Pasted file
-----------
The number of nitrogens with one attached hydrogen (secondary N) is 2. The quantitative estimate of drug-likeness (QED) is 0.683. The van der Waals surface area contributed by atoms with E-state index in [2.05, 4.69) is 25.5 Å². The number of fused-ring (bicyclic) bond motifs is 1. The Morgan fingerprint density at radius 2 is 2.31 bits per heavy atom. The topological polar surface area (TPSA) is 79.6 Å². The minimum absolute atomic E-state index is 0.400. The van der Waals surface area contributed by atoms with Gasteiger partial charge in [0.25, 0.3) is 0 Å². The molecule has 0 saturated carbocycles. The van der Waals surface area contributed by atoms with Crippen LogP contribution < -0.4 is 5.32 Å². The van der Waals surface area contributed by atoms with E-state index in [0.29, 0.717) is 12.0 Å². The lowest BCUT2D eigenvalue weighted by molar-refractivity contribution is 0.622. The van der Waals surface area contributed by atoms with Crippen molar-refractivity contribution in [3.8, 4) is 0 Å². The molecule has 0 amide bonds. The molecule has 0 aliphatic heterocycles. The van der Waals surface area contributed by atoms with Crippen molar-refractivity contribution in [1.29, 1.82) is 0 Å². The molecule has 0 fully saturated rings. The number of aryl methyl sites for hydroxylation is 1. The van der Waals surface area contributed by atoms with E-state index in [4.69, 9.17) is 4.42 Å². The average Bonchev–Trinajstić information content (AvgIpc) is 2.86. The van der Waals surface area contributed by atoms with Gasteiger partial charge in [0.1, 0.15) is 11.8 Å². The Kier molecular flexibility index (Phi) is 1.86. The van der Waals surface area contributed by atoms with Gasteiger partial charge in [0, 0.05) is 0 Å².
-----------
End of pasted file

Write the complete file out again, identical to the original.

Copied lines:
The number of nitrogens with one attached hydrogen (secondary N) is 2. The quantitative estimate of drug-likeness (QED) is 0.683. The van der Waals surface area contributed by atoms with E-state index in [2.05, 4.69) is 25.5 Å². The number of fused-ring (bicyclic) bond motifs is 1. The Morgan fingerprint density at radius 2 is 2.31 bits per heavy atom. The topological polar surface area (TPSA) is 79.6 Å². The minimum absolute atomic E-state index is 0.400. The van der Waals surface area contributed by atoms with Gasteiger partial charge in [0.25, 0.3) is 0 Å². The molecule has 0 saturated carbocycles. The van der Waals surface area contributed by atoms with Crippen LogP contribution < -0.4 is 5.32 Å². The van der Waals surface area contributed by atoms with E-state index in [0.29, 0.717) is 12.0 Å². The lowest BCUT2D eigenvalue weighted by molar-refractivity contribution is 0.622. The van der Waals surface area contributed by atoms with Crippen molar-refractivity contribution in [3.8, 4) is 0 Å². The molecule has 0 amide bonds. The molecule has 0 aliphatic heterocycles. The van der Waals surface area contributed by atoms with Crippen molar-refractivity contribution in [1.29, 1.82) is 0 Å². The molecule has 0 fully saturated rings. The number of aryl methyl sites for hydroxylation is 1. The van der Waals surface area contributed by atoms with E-state index in [4.69, 9.17) is 4.42 Å². The average Bonchev–Trinajstić information content (AvgIpc) is 2.86. The van der Waals surface area contributed by atoms with Gasteiger partial charge in [0.1, 0.15) is 11.8 Å². The Kier molecular flexibility index (Phi) is 1.86. The van der Waals surface area contributed by atoms with Gasteiger partial charge in [0, 0.05) is 0 Å².